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Last Updated: 10/28/16

Technology Development

Mark Henkelman, PhD, Chair

Synthesis and Recommendations

Participants agreed that priority should be given to five key areas — funding mechanisms, high-risk projects, social engineering, inventories, and clinical priorities — and they recommended specific actions that should be taken in those areas.

  1. Provide additional funding for research and development of imaging technologies:

    Provide imaging technology with a separate, dedicated source of research funding, with a distinct set of criteria and , if possible, a dedicated interdisciplinary Study Section to review proposals (e.g., R21 grants should not be part of the same funding stream as R01 grants). Provide additional, appropriately structured funding mechanisms for early- stage, high-risk projects (e.g., R21 grants that are automatically renewable for a second two years). Provide additional support for translational research (e.g., a son-of-SBIR grant program that is open to academic researchers and eliminates the nine- month delay between Phase 1 and Phase 2). Recognize the need for research funds for acquiring the new equipment and facilities that are vital to technology development. Industry no longer donates such equipment, and at present NCRR is the only source of funding. Fund equipment and people to support clinical trials involving existing and new imaging systems.

  2. Make necessary changes in NIH and NCI culture through social engineering and other institutional changes that will create a context for imaging technology development.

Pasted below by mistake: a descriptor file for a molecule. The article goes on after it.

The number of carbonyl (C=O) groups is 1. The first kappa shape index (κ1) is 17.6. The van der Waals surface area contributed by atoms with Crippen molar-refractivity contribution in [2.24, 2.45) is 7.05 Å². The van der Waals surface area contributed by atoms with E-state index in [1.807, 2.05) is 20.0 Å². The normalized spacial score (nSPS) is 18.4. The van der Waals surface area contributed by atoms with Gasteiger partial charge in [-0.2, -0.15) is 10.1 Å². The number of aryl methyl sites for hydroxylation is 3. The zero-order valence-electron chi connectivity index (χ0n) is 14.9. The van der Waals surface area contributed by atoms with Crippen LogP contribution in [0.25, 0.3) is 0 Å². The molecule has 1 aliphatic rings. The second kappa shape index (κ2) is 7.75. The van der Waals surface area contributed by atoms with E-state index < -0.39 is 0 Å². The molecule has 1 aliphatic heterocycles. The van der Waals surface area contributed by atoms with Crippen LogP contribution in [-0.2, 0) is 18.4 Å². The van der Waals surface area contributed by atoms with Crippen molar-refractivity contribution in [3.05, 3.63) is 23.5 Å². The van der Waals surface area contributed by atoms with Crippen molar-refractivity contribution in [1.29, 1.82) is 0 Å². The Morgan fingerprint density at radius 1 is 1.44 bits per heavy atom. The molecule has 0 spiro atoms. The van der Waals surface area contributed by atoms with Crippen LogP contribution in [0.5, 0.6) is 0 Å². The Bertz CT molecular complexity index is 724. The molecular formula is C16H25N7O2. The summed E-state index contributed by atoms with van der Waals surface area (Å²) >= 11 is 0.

Exert leadership by making a strong statement about the historic value of imaging. Operate as a partner in medical imaging research programs, as well as a broker. Identify champions within the research community or NCI for forming partnerships in imaging technology, and provide necessary resources to support this role. Support workshops and other forums that will encourage broader communication among researchers, clinicians, payers, and equipment manufacturers. Encourage intramural researchers to participate in workshops. Facilitate the creation of industry consortia, at least for purposes of coordination, and of collaborations among larger manufacturers and academic researchers. Use industry representatives in peer review process for technology development. Instruct Study Sections to recognize and reward basic imaging instrumentation research, and consider the use of different review mechanisms for technology development programs.

  3. Develop inventories of technologies, capabilities, and funding sources:

    DIP should inventory, and put out on website, funding opportunities for Imaging technology development at NIH and other federal agencies (Bill Hendee had a list of 36 agencies that fund imaging). Seek out novel technologies and capabilities overseas (e.g., in the former Soviet Union), as well as the United States.

  4. Develop a list of clinically driven priorities for new imaging technologies and capabilities:

    Create mechanism that will increase communication between clinicians and researchers, giving the clinicians a greater role in defining the problems that need to be solved first. Identify examples and develop quantitative models of how imaging has changed cancer management (e.g., outcome studies, metrics, methodological research). Examine current clinical practices for points where there is an opportunity to improve standards of care, or save money, by utilizing existing imaging systems or developing new ones.